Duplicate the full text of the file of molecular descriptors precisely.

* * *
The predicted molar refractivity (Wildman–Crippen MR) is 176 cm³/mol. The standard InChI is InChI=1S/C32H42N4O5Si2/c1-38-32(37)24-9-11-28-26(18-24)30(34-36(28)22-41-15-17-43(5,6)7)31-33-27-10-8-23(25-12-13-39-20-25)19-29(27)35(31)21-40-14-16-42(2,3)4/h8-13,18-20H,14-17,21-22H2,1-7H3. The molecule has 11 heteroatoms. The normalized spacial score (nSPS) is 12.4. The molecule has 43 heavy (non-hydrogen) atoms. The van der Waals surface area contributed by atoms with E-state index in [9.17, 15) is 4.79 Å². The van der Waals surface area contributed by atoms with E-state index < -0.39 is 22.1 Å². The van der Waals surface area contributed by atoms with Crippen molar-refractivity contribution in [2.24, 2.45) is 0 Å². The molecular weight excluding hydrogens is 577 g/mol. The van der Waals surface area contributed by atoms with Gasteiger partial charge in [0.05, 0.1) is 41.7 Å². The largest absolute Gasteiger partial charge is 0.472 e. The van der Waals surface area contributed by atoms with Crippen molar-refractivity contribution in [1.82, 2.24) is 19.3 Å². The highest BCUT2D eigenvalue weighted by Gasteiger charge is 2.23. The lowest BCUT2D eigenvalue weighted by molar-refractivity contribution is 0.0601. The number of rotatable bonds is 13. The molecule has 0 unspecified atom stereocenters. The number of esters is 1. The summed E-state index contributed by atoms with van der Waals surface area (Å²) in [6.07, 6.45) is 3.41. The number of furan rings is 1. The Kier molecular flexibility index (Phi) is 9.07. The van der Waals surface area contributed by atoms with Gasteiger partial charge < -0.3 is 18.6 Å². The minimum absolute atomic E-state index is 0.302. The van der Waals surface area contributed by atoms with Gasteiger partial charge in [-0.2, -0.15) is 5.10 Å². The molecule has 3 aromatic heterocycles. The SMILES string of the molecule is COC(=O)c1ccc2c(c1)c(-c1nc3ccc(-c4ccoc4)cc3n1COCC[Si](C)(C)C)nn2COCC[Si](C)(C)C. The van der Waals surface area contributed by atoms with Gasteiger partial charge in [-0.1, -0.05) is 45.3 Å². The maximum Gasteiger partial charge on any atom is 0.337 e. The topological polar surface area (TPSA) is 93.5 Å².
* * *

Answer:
The predicted molar refractivity (Wildman–Crippen MR) is 176 cm³/mol. The standard InChI is InChI=1S/C32H42N4O5Si2/c1-38-32(37)24-9-11-28-26(18-24)30(34-36(28)22-41-15-17-43(5,6)7)31-33-27-10-8-23(25-12-13-39-20-25)19-29(27)35(31)21-40-14-16-42(2,3)4/h8-13,18-20H,14-17,21-22H2,1-7H3. The molecule has 11 heteroatoms. The normalized spacial score (nSPS) is 12.4. The molecule has 43 heavy (non-hydrogen) atoms. The van der Waals surface area contributed by atoms with E-state index in [9.17, 15) is 4.79 Å². The van der Waals surface area contributed by atoms with E-state index < -0.39 is 22.1 Å². The van der Waals surface area contributed by atoms with Crippen molar-refractivity contribution in [2.24, 2.45) is 0 Å². The molecular weight excluding hydrogens is 577 g/mol. The van der Waals surface area contributed by atoms with Gasteiger partial charge in [0.05, 0.1) is 41.7 Å². The largest absolute Gasteiger partial charge is 0.472 e. The van der Waals surface area contributed by atoms with Crippen molar-refractivity contribution in [1.82, 2.24) is 19.3 Å². The highest BCUT2D eigenvalue weighted by Gasteiger charge is 2.23. The lowest BCUT2D eigenvalue weighted by molar-refractivity contribution is 0.0601. The number of rotatable bonds is 13. The molecule has 0 unspecified atom stereocenters. The number of esters is 1. The summed E-state index contributed by atoms with van der Waals surface area (Å²) in [6.07, 6.45) is 3.41. The number of furan rings is 1. The Kier molecular flexibility index (Phi) is 9.07. The van der Waals surface area contributed by atoms with Gasteiger partial charge < -0.3 is 18.6 Å². The minimum absolute atomic E-state index is 0.302. The van der Waals surface area contributed by atoms with Gasteiger partial charge in [-0.2, -0.15) is 5.10 Å². The molecule has 3 aromatic heterocycles. The SMILES string of the molecule is COC(=O)c1ccc2c(c1)c(-c1nc3ccc(-c4ccoc4)cc3n1COCC[Si](C)(C)C)nn2COCC[Si](C)(C)C. The van der Waals surface area contributed by atoms with Gasteiger partial charge in [-0.1, -0.05) is 45.3 Å². The maximum Gasteiger partial charge on any atom is 0.337 e. The topological polar surface area (TPSA) is 93.5 Å².